More GOP Senators Start Acknowledging Biden’s Victory After Electoral College Vote, While Others Tie Themselves in Knots to Avoid Reality

Senate Republicans, Mitch McConnell, Roy Blunt, John Thune

Photo credit: Kevin Dietsch-Pool, Getty Images

Recalcitrant Senate Republicans, who have ducked and dodged commenting on the outcome of the presidential race in the weeks since the election, finally displayed signs of acknowledging reality after Monday’s Electoral College vote. But not all of them could yet bring themselves to accept the results.

Notably, the second and fourth-ranking members of the Senate GOP leadership, Majority Whip John Thune (SD) and Chair of the Republican Policy Committee Roy Blunt (MO), publicly recognized President-elect Joe Biden and said it was time for their party focus on a future without Donald Trump as president after January 20th.

As Politico found in its round-up of Senate GOP reactions, Blunt said after Biden received 306 electoral votes:  “There’s clearly a constitutional president-elect.” Likewise, Thune conceded that “at some point you have to face the music. And I think that once the Electoral College settles the issue today, it’s time for everybody to move on.

That pair was joined by GOP Sens. Rob Portman (OH), Shelley Moore Capito (WV), and Mike Rounds (SD).  The Ohio Republican’s reaction to Biden’s latest pro-forma win: “The Electoral College vote today makes clear that Joe Biden is now president-elect.” Capito echoed that sentiment: “It’s time to turn the page and begin a new administration.” Rounds pulled no punches: “Vice President Biden is the president-elect based on the electoral count.”

Retiring GOP Sen. Lamar Alexander (TN) also made clear his acceptance of Biden’s win, saying: “I hope President Trump will put the country first, take price in his considerable accomplishments, and help president-elect Biden get off to a good start.”

Those comments sounded similar to Sen. John Cornyn (TX), who warned Republicans not to indulge any more obstructionist shenanigans on January 6th, when Congress certifies the Electoral College vote. “I think there comes a time when you have to realize that despite your own efforts, you’ve been unsuccessful. That’s sort of the nature of these elections,” Cornyn said. “I just hope they realize that it would be futile and it’s unnecessary.”

But Republican acceptance of President-elect Joe Biden after the Electoral College vote was still more of a trickle than a dam breaking. This fact was driven home by the Senate’s top Republican, Mitch McConnell, who refused comment on Monday after the latest official act affirming Biden’s win.

Other Senate Republicans didn’t even settle for silence and instead resorted to absurdly contorted rhetoric or outright denials to avoid reality — and possibly ignite the Twitter wrath of a lame-duck president.

Sen. Jim Inhofe (OK) offered a one-word denial of reality when asked if Biden would be the next president: “No.” Sen. John Barrasso (WY) lashed out at being confronted with Biden’s victory, calling it a “gotcha question” to reporters. And Sen. Steve Daines (MT) suggested that until every one of the — baseless — claims of election fraud were litigated, he would not consider Biden a legitimate successor to Trump.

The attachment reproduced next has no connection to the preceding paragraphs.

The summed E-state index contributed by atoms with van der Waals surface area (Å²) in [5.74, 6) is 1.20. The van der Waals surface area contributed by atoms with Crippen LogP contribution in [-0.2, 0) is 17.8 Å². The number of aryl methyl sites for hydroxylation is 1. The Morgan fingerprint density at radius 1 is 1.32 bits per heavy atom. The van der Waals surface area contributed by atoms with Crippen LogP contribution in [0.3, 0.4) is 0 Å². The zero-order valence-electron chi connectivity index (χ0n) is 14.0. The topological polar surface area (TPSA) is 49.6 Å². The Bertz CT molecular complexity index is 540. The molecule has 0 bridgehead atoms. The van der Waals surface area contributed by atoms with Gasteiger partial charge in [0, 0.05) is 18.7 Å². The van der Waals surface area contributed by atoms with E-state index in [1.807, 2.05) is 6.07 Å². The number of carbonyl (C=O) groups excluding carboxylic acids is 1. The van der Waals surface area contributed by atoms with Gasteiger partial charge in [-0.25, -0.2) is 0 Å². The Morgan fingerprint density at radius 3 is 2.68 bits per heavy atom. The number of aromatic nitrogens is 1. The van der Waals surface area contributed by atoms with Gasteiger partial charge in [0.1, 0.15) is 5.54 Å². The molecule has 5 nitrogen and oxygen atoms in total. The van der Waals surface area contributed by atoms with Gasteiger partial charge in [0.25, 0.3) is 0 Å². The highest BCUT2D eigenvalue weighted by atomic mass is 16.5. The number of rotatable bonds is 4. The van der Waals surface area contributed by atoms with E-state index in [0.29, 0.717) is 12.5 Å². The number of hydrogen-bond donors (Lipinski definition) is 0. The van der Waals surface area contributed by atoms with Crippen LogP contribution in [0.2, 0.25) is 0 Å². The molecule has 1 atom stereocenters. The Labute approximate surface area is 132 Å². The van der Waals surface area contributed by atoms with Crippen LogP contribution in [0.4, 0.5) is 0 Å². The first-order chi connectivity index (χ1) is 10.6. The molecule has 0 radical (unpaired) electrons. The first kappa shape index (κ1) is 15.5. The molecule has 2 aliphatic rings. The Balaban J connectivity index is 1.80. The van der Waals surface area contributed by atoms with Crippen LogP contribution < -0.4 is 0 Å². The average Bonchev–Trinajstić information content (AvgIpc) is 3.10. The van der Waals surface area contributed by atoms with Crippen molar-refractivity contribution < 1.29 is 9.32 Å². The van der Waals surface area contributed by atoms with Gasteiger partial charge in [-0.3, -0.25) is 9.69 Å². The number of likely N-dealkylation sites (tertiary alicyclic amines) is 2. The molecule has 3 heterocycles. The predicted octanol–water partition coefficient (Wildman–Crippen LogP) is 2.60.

And in what you might call the Senate GOP’s absurd caucus, they tried mightily to obscure their true position with hedging or confusing comments.

“Certainly walking down that path, isn’t it?” Sen. Ron Johnson (WI) said, not making clear what event short of the Inauguration would convince him that Biden will be the 26th president.

Former 2016 primary opponent Sen. Ted Cruz (TX) said Trump faced a “very, very uphill” fight to staying in office, a delusional claim.

Close Trump confidante Sen. Lindsey Graham (SC) said he’d talked to Biden about working with him as the incoming president, and yet in the same breath held out some glimmer of hope for Trump retaining power.

But Sen. Kevin Cramer (ND) outdid all his GOP colleagues with a head-scratching statement that doubled and tripled back on itself into an impenetrable logic pretzel that manages to drag the DOJ’s Hunter Biden investigation into the discussion, even though the agency has confirmed the president-elect is in no way connected to it.

“Well, it seems to me that being elected by the Electoral College is a threshold where a title like that is probably most appropriate and it’s, I suppose you can say official, if there is such a thing as official President-elect, or anything else-elect. And there’s inauguration that will swear somebody in and that person will be the president of the United States, but whether you call it that or not, you know, there are legal challenges that are ongoing — not very many — probably not a remedy that would change the outcome but, so, I don’t — again I don’t know how politician refer to another politician but it does look to me like the big race is really between the inaugural committee and the Justice Department at this point so we’ll see how the emails turn out.”

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